During trade season, when rebuilding teams and fanbases are (rightly perhaps) focused on the trade market, rumors are flying, and the landscape of the league is rapidly changing, watching baseball can feel like an escape from baseball. That being said, all of the A’s most-likely-to-be-dealt assets played well on Wednesday afternoon.
Final line on Sonny Gray: 6.1 IP, 7 H, 2 ER, 2 BB, 6 K, 104 pitches, 66 strikes. He can win. He cannot lose.— Gameday Feed (@OAKGameday) July 19, 2017
If this was indeed Sonny’s last start in Oakland, he certainly acquitted himself very well. He battled admirably against a tough Rays lineup (and Marcus Semien, but that’s another story) and did more than enough to give his team a chance to win. Today marks Gray’s fifth excellent outing in a row, the last two of which have come against the very formidable Indians and Rays.
That makes it 5-straight quality starts for Gray, who has lowered his ERA from 4.84 to 3.66 in that span. He’s been really good recently.— Alex Simon (@alexsimon99) July 19, 2017
Wednesday’s action began quickly. Gray was helped by a strike ‘em out-throw ‘em out double play just two batters into the game. With two strikes, Steven Souza took off from first, and Corey Dickerson swung through Gray’s pitch. Maxwell threw a dart to second to nab Souza. Souza slid awkwardly into the base and was removed with what’s being called a hip strain.
In the bottom half of the first, it looked like the A’s might grab an early lead until Yonder Alonso was thrown out at home for the final out. Khris Davis hit a double into the gap, and to be fair I thought it was a good decision to send Yonder at the time, but the Rays executed the relay brilliantly, and Yonder was out by so much at the plate that he didn’t even slide.
The next two innings went by without incident and the Rays got both their runs in the fourth. Evan Longoria, Logan Morrison, and Wilson Ramos all singled. Longoria and Morrison came around to score and it looked like the Rays might have a big inning. But the inning was over just as soon as it began; Tim Beckham grounded into a double play.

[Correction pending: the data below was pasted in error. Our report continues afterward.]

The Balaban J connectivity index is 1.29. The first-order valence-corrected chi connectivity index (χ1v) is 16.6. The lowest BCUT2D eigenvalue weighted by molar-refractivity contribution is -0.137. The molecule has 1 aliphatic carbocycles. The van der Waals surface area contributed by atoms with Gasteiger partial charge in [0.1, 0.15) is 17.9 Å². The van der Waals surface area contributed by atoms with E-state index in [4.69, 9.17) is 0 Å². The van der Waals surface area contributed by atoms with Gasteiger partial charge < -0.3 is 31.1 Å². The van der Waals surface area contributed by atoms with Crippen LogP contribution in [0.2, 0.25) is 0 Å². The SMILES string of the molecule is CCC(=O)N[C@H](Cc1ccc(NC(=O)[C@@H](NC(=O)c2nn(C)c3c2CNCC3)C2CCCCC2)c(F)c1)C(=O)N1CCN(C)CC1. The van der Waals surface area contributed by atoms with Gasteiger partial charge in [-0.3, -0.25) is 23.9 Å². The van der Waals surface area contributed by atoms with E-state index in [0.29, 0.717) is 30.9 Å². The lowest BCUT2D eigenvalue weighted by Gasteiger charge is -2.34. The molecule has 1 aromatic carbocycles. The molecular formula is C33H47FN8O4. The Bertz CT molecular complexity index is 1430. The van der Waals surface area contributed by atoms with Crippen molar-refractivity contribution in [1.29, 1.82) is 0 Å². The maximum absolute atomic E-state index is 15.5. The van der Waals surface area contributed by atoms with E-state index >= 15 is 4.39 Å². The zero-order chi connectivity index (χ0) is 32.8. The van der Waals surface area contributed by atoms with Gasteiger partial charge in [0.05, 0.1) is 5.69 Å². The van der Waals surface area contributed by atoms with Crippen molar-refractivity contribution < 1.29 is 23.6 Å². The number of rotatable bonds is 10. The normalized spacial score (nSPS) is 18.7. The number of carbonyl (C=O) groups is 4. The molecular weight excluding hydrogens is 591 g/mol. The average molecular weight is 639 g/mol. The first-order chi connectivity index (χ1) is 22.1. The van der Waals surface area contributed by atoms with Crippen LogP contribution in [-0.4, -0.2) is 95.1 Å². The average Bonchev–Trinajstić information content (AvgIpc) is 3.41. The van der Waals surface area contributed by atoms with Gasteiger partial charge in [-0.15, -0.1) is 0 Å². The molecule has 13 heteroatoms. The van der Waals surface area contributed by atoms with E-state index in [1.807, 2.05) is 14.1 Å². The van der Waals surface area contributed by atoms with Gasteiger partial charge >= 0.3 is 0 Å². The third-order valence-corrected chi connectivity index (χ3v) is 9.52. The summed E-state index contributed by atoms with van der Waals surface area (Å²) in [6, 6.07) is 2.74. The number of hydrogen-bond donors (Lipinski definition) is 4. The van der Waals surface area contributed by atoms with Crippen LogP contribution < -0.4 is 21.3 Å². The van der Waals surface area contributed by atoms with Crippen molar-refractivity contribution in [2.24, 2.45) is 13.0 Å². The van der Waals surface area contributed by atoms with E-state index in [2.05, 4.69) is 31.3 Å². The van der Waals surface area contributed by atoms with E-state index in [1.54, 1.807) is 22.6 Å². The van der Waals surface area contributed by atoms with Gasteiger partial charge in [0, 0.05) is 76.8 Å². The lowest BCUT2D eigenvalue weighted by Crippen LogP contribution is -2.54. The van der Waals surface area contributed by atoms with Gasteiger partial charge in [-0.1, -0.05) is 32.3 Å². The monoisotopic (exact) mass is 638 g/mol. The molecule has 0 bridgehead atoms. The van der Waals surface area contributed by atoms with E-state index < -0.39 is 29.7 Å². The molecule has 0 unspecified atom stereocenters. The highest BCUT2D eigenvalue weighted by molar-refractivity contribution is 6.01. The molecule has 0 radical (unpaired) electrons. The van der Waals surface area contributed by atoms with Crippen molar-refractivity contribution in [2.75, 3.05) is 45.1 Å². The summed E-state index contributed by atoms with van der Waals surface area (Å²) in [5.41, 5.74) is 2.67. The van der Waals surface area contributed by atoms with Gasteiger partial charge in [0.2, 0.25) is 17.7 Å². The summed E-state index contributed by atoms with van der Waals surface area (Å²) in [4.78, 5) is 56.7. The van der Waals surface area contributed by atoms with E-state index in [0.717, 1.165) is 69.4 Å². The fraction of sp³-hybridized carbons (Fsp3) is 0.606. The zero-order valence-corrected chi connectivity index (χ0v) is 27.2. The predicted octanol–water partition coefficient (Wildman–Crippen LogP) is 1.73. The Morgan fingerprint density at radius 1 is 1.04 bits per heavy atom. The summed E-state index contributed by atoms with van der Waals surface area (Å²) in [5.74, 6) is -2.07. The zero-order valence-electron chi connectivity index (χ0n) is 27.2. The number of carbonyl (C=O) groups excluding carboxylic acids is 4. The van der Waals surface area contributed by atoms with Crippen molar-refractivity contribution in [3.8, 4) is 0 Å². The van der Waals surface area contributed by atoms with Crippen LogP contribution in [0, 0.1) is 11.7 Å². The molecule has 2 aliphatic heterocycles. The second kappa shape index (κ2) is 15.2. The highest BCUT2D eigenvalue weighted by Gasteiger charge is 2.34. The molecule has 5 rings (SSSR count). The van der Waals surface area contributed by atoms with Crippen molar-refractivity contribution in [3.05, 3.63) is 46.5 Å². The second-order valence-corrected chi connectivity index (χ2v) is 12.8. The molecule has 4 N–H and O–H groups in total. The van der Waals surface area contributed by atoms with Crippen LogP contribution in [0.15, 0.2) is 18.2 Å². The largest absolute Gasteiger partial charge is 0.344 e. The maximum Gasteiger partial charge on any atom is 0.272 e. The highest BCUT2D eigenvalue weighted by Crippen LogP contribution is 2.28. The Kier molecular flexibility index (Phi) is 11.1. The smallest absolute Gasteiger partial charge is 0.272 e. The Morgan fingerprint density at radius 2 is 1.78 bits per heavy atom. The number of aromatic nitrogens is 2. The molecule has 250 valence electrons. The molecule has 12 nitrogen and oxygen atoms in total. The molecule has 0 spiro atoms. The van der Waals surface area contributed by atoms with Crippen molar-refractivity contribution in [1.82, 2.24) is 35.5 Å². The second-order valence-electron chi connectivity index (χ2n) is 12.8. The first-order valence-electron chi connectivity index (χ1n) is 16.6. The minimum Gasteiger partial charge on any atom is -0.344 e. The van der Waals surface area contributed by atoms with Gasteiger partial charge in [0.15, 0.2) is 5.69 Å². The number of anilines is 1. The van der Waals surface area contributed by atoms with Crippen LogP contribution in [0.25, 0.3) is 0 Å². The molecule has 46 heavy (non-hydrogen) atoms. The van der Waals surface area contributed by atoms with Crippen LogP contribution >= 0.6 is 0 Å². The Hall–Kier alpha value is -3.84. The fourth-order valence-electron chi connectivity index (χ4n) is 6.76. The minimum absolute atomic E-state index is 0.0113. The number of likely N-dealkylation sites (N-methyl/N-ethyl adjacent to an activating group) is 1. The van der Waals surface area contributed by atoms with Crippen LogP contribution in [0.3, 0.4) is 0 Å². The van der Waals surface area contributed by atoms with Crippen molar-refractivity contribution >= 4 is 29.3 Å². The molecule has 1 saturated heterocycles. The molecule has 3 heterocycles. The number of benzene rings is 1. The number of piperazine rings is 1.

The A’s put up four runs in the fifth. Maxwell and Jaycob Brugman both walked, and both came around to score thanks to a Rajai Davis ground rule double and a Matt Joyce sacrifice fly. Rajai would score next on a Jacob Faria wild pitch. Marcus Semien then singled and moved to second after Faria threw another wild pitch. Yonder finally concluded the inning’s scoring by singling in Semien.
The A’s played small ball in the sixth en route to another run. Lowrie doubled, moved up to third on a Matt Chapman single, and scored on a perfectly placed Brugman bunt single. Oakland would add another run in the seventh inning, and their seventh and final run on a Matt Joyce homerun in the eighth inning.
Everyone contributed in what amounted to a very enjoyable win. Every starter got a hit except Maxwell. But Maxwell’s contribution was invaluable - he walked twice, threw out an attempted base stealer, blocked several balls with runners in scoring position, and called an all-together great game. Gray was excellent. Yonder reached four times. Lowrie and Rajai both had two hits. Coulombe and Hendricks were solid out of the 'pen. Even Casilla pitched well!
The game wasn't perfect. Semien committed two errors - one fielding and one throwing - and looked downright shaky on every ball hit near him. But it was as complete a win as you'll see from the A's this campaign. It's trade season; true victories this month will look like quality prospects returning in exchange for veteran players who are more useful to other teams than they are to us. But even in the midst of a true rebuild, there's something very satisfying about playing well and beating a good team. The A’s are off tomorrow and open a weekend interleague series against the Mets on Friday. Enjoy your off-day!